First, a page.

Historians believe that Stand-up paddleboarding (SUP) has its roots in Hawaii, Africa, South America, and the ancient Polynesian culture. It began in the 1960s when the Beach Boys of Waikiki stood on their longboards and paddled using outrigger paddles to ride the surf. The sport was not popular until the 2000s when Laird Hamilton-a pro surfer, trained using a SUP when the ocean waters were still. Today SUP is an international sport governed by bodies like World Paddle Association (WAP), which organizes races, forums, and classes worldwide.
SUP is not only a fun way to play on the water but also a form of physical exercise. Paddling offers a full-body workout, whereas standing on the board gives you a better view of the water horizon.
Before trying out SUP for the first time, it is critical to know the basics and the gears to bring. Here are the things you will want to learn about standup paddle boarding:
- How to gear up for SUP
- Basic SUP techniques
- SUP Strokes
Gearing Up for SUP
Gearing up for standup paddling is easy: grab your paddle and board, and then head out for quick surf or a full-day adventure. But before that, there are pieces of equipment you need for a safe and enjoyable SUP experience.
1. SUP board: Choosing the right SUP board depends on factors like paddler weight, skill level, and intended use. The boards also serve specific purposes like recreational paddling, racing, surfing, and SUP yoga.
TIP: You might consider borrowing or renting a SUP board on your first SUP adventure. If the experience is worth it, you can proceed to purchase your own.
2. Paddle: A SUP paddle resembles a stretched-out canoe paddle. Its angles are tear-drop-shaped to allow maximum forward movement when paddling. To know a paddle's correct measurement, stretch your hand above your head, and place the paddle upright against your body and hand. A paddle measures about six inches above the head- the exact length of your wrist on a full stretched hand.
3. Personal Floatation Device (PFD): Did you know that the U.S Coast Guard considers a paddle a vessel? That means you should always have a life jacket and a whistle when standup paddleboarding, swimming, or surfing.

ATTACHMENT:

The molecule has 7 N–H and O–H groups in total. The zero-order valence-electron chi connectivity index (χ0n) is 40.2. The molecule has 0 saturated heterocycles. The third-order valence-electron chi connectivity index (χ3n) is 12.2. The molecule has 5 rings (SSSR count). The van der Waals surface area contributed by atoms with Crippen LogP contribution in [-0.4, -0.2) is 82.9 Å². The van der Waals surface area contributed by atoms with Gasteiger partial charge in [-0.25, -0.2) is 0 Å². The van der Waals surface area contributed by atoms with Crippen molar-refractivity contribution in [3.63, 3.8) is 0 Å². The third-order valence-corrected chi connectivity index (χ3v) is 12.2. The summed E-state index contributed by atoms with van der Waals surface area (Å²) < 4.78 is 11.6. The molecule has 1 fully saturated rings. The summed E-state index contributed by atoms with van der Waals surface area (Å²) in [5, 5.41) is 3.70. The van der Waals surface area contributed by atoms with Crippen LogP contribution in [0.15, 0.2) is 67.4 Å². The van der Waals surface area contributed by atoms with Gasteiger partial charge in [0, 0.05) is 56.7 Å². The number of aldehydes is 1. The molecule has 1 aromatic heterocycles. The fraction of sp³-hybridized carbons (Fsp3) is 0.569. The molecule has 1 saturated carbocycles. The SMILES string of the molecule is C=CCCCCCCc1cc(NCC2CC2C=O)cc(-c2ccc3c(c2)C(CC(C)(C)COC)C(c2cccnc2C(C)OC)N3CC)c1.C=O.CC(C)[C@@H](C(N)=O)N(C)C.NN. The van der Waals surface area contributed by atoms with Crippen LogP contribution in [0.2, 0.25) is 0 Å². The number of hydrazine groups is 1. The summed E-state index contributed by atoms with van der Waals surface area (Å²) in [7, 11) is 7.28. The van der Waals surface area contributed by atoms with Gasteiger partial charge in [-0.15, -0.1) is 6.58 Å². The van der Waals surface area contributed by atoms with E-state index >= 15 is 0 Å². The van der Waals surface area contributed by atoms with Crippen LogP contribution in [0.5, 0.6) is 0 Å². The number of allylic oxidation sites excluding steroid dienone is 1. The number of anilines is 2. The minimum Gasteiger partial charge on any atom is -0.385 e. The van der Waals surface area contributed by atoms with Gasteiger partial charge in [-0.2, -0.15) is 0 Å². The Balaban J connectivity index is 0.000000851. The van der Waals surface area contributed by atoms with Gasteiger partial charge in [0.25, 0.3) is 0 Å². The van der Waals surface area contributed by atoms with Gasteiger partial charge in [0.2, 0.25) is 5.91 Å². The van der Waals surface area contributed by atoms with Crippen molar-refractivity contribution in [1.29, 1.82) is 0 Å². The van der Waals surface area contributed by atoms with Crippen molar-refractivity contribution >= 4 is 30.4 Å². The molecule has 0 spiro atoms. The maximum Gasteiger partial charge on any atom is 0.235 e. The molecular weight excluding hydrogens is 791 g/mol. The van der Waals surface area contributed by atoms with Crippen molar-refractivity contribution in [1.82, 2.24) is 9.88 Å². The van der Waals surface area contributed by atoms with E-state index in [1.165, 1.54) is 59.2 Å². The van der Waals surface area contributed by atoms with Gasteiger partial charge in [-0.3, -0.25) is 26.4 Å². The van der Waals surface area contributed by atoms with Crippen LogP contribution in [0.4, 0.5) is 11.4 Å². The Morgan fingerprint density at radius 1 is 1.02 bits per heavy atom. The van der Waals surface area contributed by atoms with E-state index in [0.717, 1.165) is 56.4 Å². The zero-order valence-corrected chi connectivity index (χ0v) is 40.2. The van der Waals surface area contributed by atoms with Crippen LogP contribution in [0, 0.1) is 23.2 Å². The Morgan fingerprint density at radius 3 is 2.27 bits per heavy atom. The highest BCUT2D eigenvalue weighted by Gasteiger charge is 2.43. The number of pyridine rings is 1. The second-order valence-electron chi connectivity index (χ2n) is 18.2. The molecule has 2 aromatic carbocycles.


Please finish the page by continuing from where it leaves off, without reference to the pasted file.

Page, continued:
PFDs available in the market are comfortable, easy to wear, and do not limit your movement. I would recommend an inherently buoyant life jacket if you cannot swim. But if you are a pro swimmer, settling for inflatable jackets would do the job. The most common standup paddling life jackets include belt packs (worn around the waist) and vests.
4. Appropriate clothing: You can wear a swimsuit, board shorts, or short or long-sleeved rash guard during summer. A dry suit or wet suit will serve you well in colder weather.
5. Leash: A leash is sold separately as a SUP accessory. It tethers your SUP to you, keeping it close whenever you fall off. Always ensure that you purchase the right leash depending on the intended use.
Basic SUP Techniques
By learning these techniques, you are likely to SUP like a pro on your first outing:
1. Standing up
How to stand on your SUP;
- Stand alongside the board on shallow waters-about knee-length deep. Ensure that the fins on the board do not touch the floor.
- Hold the board on the edges and try to mount it when kneeling. Position yourself behind the center line of the board at the carry handle.
- Stabilize the board by keeping your hands on its sides, then move one foot at a time to step where your knees were.
- Do not stand up immediately. Instead, begin by raising your chest while bending your knees. Stand up once your upper body is vertical.
2. Balancing SUP